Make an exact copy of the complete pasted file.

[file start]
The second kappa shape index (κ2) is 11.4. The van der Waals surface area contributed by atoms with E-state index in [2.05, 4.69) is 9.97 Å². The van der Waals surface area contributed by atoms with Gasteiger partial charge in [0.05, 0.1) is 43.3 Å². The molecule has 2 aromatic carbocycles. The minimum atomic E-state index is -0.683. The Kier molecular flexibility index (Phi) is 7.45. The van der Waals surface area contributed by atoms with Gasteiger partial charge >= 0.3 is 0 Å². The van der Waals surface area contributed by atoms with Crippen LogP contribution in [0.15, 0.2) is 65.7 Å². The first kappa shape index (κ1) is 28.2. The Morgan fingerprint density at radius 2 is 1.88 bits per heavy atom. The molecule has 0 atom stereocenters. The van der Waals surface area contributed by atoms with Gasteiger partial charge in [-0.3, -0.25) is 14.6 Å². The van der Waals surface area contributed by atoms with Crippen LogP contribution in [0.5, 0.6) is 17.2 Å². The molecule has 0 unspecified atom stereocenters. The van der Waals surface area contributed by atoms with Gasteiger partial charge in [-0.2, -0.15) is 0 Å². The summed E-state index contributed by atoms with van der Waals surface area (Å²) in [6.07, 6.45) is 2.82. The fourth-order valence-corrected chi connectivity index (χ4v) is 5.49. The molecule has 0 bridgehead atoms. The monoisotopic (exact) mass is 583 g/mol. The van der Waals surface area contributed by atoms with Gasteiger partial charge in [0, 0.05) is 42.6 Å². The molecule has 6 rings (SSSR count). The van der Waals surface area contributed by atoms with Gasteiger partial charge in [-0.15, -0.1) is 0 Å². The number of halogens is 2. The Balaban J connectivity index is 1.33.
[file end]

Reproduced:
The second kappa shape index (κ2) is 11.4. The van der Waals surface area contributed by atoms with E-state index in [2.05, 4.69) is 9.97 Å². The van der Waals surface area contributed by atoms with Gasteiger partial charge in [0.05, 0.1) is 43.3 Å². The molecule has 2 aromatic carbocycles. The minimum atomic E-state index is -0.683. The Kier molecular flexibility index (Phi) is 7.45. The van der Waals surface area contributed by atoms with Gasteiger partial charge >= 0.3 is 0 Å². The van der Waals surface area contributed by atoms with Crippen LogP contribution in [0.15, 0.2) is 65.7 Å². The first kappa shape index (κ1) is 28.2. The Morgan fingerprint density at radius 2 is 1.88 bits per heavy atom. The molecule has 0 atom stereocenters. The van der Waals surface area contributed by atoms with Gasteiger partial charge in [-0.3, -0.25) is 14.6 Å². The van der Waals surface area contributed by atoms with Crippen LogP contribution in [0.5, 0.6) is 17.2 Å². The molecule has 0 unspecified atom stereocenters. The van der Waals surface area contributed by atoms with Gasteiger partial charge in [-0.2, -0.15) is 0 Å². The summed E-state index contributed by atoms with van der Waals surface area (Å²) in [6.07, 6.45) is 2.82. The fourth-order valence-corrected chi connectivity index (χ4v) is 5.49. The molecule has 0 bridgehead atoms. The monoisotopic (exact) mass is 583 g/mol. The van der Waals surface area contributed by atoms with Gasteiger partial charge in [0, 0.05) is 42.6 Å². The molecule has 6 rings (SSSR count). The van der Waals surface area contributed by atoms with Gasteiger partial charge in [-0.15, -0.1) is 0 Å². The number of halogens is 2. The Balaban J connectivity index is 1.33.